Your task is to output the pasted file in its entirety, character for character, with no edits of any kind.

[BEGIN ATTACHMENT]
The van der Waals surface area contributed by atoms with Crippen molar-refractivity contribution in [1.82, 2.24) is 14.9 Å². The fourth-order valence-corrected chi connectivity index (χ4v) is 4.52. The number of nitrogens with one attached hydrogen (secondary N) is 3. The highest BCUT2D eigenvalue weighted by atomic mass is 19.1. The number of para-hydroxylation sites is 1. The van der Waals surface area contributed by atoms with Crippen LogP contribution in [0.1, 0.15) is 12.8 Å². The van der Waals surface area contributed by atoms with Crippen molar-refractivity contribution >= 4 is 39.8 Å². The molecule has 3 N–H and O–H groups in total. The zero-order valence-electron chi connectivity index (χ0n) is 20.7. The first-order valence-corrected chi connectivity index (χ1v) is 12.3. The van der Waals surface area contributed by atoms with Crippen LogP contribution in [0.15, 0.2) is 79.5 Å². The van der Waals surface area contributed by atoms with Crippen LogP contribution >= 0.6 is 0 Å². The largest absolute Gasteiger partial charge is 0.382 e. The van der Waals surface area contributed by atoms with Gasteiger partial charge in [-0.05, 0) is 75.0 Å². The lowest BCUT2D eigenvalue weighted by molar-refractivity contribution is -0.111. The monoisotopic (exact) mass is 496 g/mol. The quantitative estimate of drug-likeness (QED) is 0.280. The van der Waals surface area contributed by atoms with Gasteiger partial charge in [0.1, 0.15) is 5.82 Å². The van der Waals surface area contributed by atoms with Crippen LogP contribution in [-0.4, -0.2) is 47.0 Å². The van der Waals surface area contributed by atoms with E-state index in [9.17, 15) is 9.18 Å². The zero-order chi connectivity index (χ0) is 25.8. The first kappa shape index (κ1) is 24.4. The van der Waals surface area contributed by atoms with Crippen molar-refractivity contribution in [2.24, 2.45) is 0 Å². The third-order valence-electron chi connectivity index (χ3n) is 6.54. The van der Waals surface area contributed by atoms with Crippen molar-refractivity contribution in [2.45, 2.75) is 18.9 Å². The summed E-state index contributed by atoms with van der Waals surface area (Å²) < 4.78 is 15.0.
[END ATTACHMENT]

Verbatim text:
The van der Waals surface area contributed by atoms with Crippen molar-refractivity contribution in [1.82, 2.24) is 14.9 Å². The fourth-order valence-corrected chi connectivity index (χ4v) is 4.52. The number of nitrogens with one attached hydrogen (secondary N) is 3. The highest BCUT2D eigenvalue weighted by atomic mass is 19.1. The number of para-hydroxylation sites is 1. The van der Waals surface area contributed by atoms with Crippen LogP contribution in [0.1, 0.15) is 12.8 Å². The van der Waals surface area contributed by atoms with Crippen molar-refractivity contribution >= 4 is 39.8 Å². The molecule has 3 N–H and O–H groups in total. The zero-order valence-electron chi connectivity index (χ0n) is 20.7. The first-order valence-corrected chi connectivity index (χ1v) is 12.3. The van der Waals surface area contributed by atoms with Crippen LogP contribution in [0.15, 0.2) is 79.5 Å². The van der Waals surface area contributed by atoms with Crippen LogP contribution >= 0.6 is 0 Å². The largest absolute Gasteiger partial charge is 0.382 e. The van der Waals surface area contributed by atoms with Gasteiger partial charge in [-0.05, 0) is 75.0 Å². The lowest BCUT2D eigenvalue weighted by molar-refractivity contribution is -0.111. The monoisotopic (exact) mass is 496 g/mol. The quantitative estimate of drug-likeness (QED) is 0.280. The van der Waals surface area contributed by atoms with Gasteiger partial charge in [0.1, 0.15) is 5.82 Å². The van der Waals surface area contributed by atoms with Crippen LogP contribution in [-0.4, -0.2) is 47.0 Å². The van der Waals surface area contributed by atoms with E-state index in [9.17, 15) is 9.18 Å². The zero-order chi connectivity index (χ0) is 25.8. The first kappa shape index (κ1) is 24.4. The van der Waals surface area contributed by atoms with Crippen molar-refractivity contribution in [2.24, 2.45) is 0 Å². The third-order valence-electron chi connectivity index (χ3n) is 6.54. The van der Waals surface area contributed by atoms with Crippen molar-refractivity contribution in [2.45, 2.75) is 18.9 Å². The summed E-state index contributed by atoms with van der Waals surface area (Å²) < 4.78 is 15.0.